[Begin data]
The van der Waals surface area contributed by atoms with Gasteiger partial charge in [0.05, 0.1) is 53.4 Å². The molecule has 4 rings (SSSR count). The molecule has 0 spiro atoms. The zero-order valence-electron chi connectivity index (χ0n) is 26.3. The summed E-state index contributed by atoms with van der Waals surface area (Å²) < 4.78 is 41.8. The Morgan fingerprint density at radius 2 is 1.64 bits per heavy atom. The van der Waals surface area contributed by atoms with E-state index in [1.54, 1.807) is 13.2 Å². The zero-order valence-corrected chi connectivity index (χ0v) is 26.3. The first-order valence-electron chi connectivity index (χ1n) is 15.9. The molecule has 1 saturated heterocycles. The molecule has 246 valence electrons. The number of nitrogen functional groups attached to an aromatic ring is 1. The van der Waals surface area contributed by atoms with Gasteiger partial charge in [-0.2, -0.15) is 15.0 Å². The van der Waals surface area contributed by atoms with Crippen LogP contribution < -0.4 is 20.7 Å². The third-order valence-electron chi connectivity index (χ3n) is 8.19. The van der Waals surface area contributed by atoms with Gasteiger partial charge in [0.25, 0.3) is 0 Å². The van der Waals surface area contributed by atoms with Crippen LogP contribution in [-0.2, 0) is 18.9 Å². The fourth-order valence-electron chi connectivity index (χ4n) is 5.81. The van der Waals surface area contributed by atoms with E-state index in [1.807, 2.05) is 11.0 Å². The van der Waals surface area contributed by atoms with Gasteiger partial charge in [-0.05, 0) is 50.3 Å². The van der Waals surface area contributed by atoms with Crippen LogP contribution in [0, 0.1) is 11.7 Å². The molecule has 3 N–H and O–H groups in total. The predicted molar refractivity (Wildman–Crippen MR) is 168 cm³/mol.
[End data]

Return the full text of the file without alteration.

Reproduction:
The van der Waals surface area contributed by atoms with Gasteiger partial charge in [0.05, 0.1) is 53.4 Å². The molecule has 4 rings (SSSR count). The molecule has 0 spiro atoms. The zero-order valence-electron chi connectivity index (χ0n) is 26.3. The summed E-state index contributed by atoms with van der Waals surface area (Å²) < 4.78 is 41.8. The Morgan fingerprint density at radius 2 is 1.64 bits per heavy atom. The van der Waals surface area contributed by atoms with E-state index in [1.54, 1.807) is 13.2 Å². The zero-order valence-corrected chi connectivity index (χ0v) is 26.3. The first-order valence-electron chi connectivity index (χ1n) is 15.9. The molecule has 1 saturated heterocycles. The molecule has 246 valence electrons. The number of nitrogen functional groups attached to an aromatic ring is 1. The van der Waals surface area contributed by atoms with Gasteiger partial charge in [-0.2, -0.15) is 15.0 Å². The van der Waals surface area contributed by atoms with Crippen LogP contribution < -0.4 is 20.7 Å². The third-order valence-electron chi connectivity index (χ3n) is 8.19. The van der Waals surface area contributed by atoms with Gasteiger partial charge in [0.25, 0.3) is 0 Å². The van der Waals surface area contributed by atoms with Crippen LogP contribution in [-0.2, 0) is 18.9 Å². The fourth-order valence-electron chi connectivity index (χ4n) is 5.81. The van der Waals surface area contributed by atoms with E-state index in [1.807, 2.05) is 11.0 Å². The van der Waals surface area contributed by atoms with Gasteiger partial charge in [-0.05, 0) is 50.3 Å². The van der Waals surface area contributed by atoms with Crippen LogP contribution in [0, 0.1) is 11.7 Å². The molecule has 3 N–H and O–H groups in total. The predicted molar refractivity (Wildman–Crippen MR) is 168 cm³/mol.